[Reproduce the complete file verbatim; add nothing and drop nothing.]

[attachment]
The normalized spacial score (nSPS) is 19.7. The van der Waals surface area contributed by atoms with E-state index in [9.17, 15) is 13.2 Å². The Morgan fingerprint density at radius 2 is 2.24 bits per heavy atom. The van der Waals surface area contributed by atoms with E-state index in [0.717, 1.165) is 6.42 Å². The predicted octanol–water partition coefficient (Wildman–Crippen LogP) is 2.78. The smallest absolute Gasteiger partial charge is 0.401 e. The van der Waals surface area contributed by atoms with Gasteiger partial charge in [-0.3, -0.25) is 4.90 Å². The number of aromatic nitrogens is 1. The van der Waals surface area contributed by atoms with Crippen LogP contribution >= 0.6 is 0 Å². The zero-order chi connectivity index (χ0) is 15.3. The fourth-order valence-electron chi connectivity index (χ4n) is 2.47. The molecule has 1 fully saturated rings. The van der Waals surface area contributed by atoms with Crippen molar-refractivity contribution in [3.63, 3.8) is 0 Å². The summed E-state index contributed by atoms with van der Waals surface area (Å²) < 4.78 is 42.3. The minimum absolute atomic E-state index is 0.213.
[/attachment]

The normalized spacial score (nSPS) is 19.7. The van der Waals surface area contributed by atoms with E-state index in [9.17, 15) is 13.2 Å². The Morgan fingerprint density at radius 2 is 2.24 bits per heavy atom. The van der Waals surface area contributed by atoms with E-state index in [0.717, 1.165) is 6.42 Å². The predicted octanol–water partition coefficient (Wildman–Crippen LogP) is 2.78. The smallest absolute Gasteiger partial charge is 0.401 e. The van der Waals surface area contributed by atoms with Gasteiger partial charge in [-0.3, -0.25) is 4.90 Å². The number of aromatic nitrogens is 1. The van der Waals surface area contributed by atoms with Crippen LogP contribution >= 0.6 is 0 Å². The zero-order chi connectivity index (χ0) is 15.3. The fourth-order valence-electron chi connectivity index (χ4n) is 2.47. The molecule has 1 fully saturated rings. The van der Waals surface area contributed by atoms with Crippen molar-refractivity contribution in [3.63, 3.8) is 0 Å². The summed E-state index contributed by atoms with van der Waals surface area (Å²) < 4.78 is 42.3. The minimum absolute atomic E-state index is 0.213.